Find out the tuning history. How many owners? Where stored? High humidity locale? If so, damp chasers installed? Frequent moves, when and where?

Best case scenario, have the piano teacher, or a local performing pianist play it, with an ear toward tone and projection.

Well, even if the piano is going for just $500, it’s worth effort compared to the stinging pain of buyer’s remorse.

So now that I’ve defined stringent requirements in making a peace of mind purchase, I’m going to shatter these in one fell swoop by sharing stories about pianos I never played in person but selected by phone with 5 of 5 turning out to be WINNERS. (one adventure, was a partial phone consultation followed by my on location review)

But first know that LOSERS can be easily identified by hallmark sounds at the end of the receiver: Broken glass, clanging tin cans, pebbles, or b-b gun puffs. By listening intently, you can save yourself miles of gasoline expense.

Now for some of the winners!

Yamaha M-500 console, housed in Merced. Owned by a school teacher. Advertised on Craig’s List. My 4-year old student-to-be had no piano and needed one a.s.a.p.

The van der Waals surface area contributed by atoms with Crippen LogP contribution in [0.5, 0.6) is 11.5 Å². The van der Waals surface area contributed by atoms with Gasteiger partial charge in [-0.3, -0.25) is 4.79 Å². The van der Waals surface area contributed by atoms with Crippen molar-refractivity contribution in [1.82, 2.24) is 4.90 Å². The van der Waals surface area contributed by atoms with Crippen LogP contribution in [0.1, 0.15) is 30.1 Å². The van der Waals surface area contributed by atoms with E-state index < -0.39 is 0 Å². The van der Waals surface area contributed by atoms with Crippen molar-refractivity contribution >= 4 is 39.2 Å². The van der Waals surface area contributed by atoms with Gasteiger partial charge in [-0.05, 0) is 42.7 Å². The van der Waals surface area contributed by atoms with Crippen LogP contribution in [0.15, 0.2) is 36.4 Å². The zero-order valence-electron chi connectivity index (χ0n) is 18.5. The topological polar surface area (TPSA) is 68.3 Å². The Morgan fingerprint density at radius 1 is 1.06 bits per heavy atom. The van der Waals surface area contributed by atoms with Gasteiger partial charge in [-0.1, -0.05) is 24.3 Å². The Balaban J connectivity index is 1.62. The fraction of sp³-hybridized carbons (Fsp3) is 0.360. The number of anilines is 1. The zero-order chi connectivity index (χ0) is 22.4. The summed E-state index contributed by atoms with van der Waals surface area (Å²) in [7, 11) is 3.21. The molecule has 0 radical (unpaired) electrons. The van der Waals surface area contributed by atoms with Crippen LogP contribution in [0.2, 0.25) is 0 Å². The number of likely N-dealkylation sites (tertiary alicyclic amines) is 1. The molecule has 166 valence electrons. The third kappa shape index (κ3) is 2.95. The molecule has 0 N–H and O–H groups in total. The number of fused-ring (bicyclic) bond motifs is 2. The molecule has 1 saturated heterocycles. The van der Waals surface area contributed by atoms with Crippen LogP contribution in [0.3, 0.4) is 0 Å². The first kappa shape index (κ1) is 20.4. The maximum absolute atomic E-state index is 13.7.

Her mom and I had conferred on 5 other used pianos posted on C.L. and I had little time amidst my busy schedule to trek out to Clovis, and farther, to check a bunch of them. But I’d managed to detail, in person, a Baldwin Acrosonic, a favorite make of mine. The “Cadillac” of small pianos, it had the wider case innovation to give a bigger tonal projection. The one up for sale, however, had issues related to poor maintenance that kept it out of the running.

The Merced piano on Craig’s List, on the other hand, had an appealing history. It dated to 2005, with hardly any playing. Buyer was under financial pressure to sell and my student’s parents were willing to make the hour-long drive, with my telephone assistance at the final destination. We would confer on the piano, note-to-note by cell.

Operation Piano Check proceeded smoothly.

Just a sidebar. Land lines are definitely better than cellular connections when performing these evaluations. The cells break up, making the instrument sound like it’s spitting anti-aircraft fire. You’ll never know what hit you.

Well, we did the best we could under the circumstances. Mom played each note starting from the very highest C, and trickled down in half steps to the lowest A.

Very nice resonance! No sticking notes. Smooth feel, nice voicing. No metallic sounds or broken glass.

What about the inside? “Take a look,” I advised.

The seller had already showcased the cast iron plate, tuning pins and hammers in her Craig’s List photo. The action was doubled by examination, as clean as a whistle.

Finally, I asked dad to check for deep grooves in the hammer felts.

Stupendo! Very light usage confirmed, barely detectable grooves.

Above all, the PRICE was right–less than $1500 out the door!

SALE FINAL! A nifty Russian mover hauled it down a tricky flight of stairs, loaded it on his truck and brought the lucky piano to its welcoming Fresno home.

A good, solid beginning piano for the child! And the tech who did the first tuning, loved it!


Story 2: